Bloomberg put Paul Tudor Jones down warning the audience at a closed-door Goldman Sachs Asset Management conference that:
the value of the stock market relative to the size of the economy -- should be “terrifying” to a central banker
Tudor Jones adds a new piece to the puzzle by identifying the rise of risk parity as a strategy as a potential accelerant in a sell-off.
Risk parity isn’t a strategy that’s easy to pinpoint. Managers implementing it try to create a better risk/return compared to the 60/40 portfolio, a noble endeavour, by spreading investments across asset classes and weighing them so they contribute to risk equally. If you think about the 60/40 portfolio as a stock/Treasury portfolio it is intuitive the stock allocation under most circumstances represents most of the risk. AQR is implementing the strategy in a number of funds labeled AQR Risk Parity (AQRIX) (QRMIX) and Bridgewater runs the All Weather portfolio.
The result is of course the risk parity portfolio is much less risky in the sense of being less volatile. It also offers lower returns which makes sense given the higher allocation to bonds. This is solved by adding leverage as demonstrated in the table below by Schroders:
Basically risk parity represents a leveraged low volatility portfolio while the traditional portfolio is more volatile but doesn’t have the leverage.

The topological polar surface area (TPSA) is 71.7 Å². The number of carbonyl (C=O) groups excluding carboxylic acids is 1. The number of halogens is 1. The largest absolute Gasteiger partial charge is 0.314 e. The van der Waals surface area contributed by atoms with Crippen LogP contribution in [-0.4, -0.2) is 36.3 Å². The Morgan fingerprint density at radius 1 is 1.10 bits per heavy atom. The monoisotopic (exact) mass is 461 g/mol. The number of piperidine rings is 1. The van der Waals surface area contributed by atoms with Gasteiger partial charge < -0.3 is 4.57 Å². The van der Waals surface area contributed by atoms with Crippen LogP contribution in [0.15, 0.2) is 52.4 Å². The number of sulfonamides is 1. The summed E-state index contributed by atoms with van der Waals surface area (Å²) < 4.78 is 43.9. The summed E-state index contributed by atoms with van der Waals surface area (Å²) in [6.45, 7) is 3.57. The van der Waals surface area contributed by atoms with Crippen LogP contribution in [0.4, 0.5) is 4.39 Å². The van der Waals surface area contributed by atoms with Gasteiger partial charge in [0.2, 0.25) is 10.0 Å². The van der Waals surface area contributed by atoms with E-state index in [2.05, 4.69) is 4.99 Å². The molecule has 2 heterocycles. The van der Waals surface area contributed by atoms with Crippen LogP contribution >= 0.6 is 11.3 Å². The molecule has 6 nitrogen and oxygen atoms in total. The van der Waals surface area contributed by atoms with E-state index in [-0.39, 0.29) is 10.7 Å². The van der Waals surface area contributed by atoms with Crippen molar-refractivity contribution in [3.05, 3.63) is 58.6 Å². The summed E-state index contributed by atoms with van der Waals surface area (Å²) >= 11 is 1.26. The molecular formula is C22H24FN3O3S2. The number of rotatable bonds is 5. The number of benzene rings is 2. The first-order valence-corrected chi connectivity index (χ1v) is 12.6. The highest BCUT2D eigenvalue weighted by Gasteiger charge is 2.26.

Schroders research on risk-parity isn’t conclusive but it offers some support for the experiment by the way:
Consequently, while the risk parity portfolio has outperformed over the entire sample period, this outperformance has been episodic and is heavily biased to the 1930-1950 period and the most recent decade of 2000-2009.
There are things I like and dislike about the risk-parity approach but one important thing to note is it potentially magnifies problems if you get the volatility input wrong.
Hammer on the downside
What I believe Tudor Jones is getting at when he’s saying risk parity will be the "hammer on the downside"; once a stock market sell-off starts to gain some traction volatility will rise.
That’s not an unreasonable assumption as when the stock market takes a step back it usually happens over a short period of time. It's the bull markets that run for 8 years.
When risk parity strategies would subsequently adjust their allocations based on the new volatility measures they would then dial back equity exposure. As these are by definition leveraged funds the impact will be greater as suggested by asset under management figures.
I am already very cautious given the valuation level of the U.S. market and dislike low-volatility strategies to the extent that I’ve shorted a S&P 500 low volatility ETF because the factor is one of the most overbought and likely to be swiftly abandoned when it underperforms.
Risk-parity hasn’t really been top of mind for me but I do believe the acceleration theory is credible to an extent. If this effect is underestimated out of the money puts on the S&P 500 could be underpriced for example.
Disclosure: I/we have no positions in any stocks mentioned, and no plans to initiate any positions within the next 72 hours. I wrote this article myself, and it expresses my own opinions. I am not receiving compensation for it (other than from Seeking Alpha). I have no business relationship with any company whose stock is mentioned in this article.
Additional disclosure: I'm short a euro based S&P low vol ETF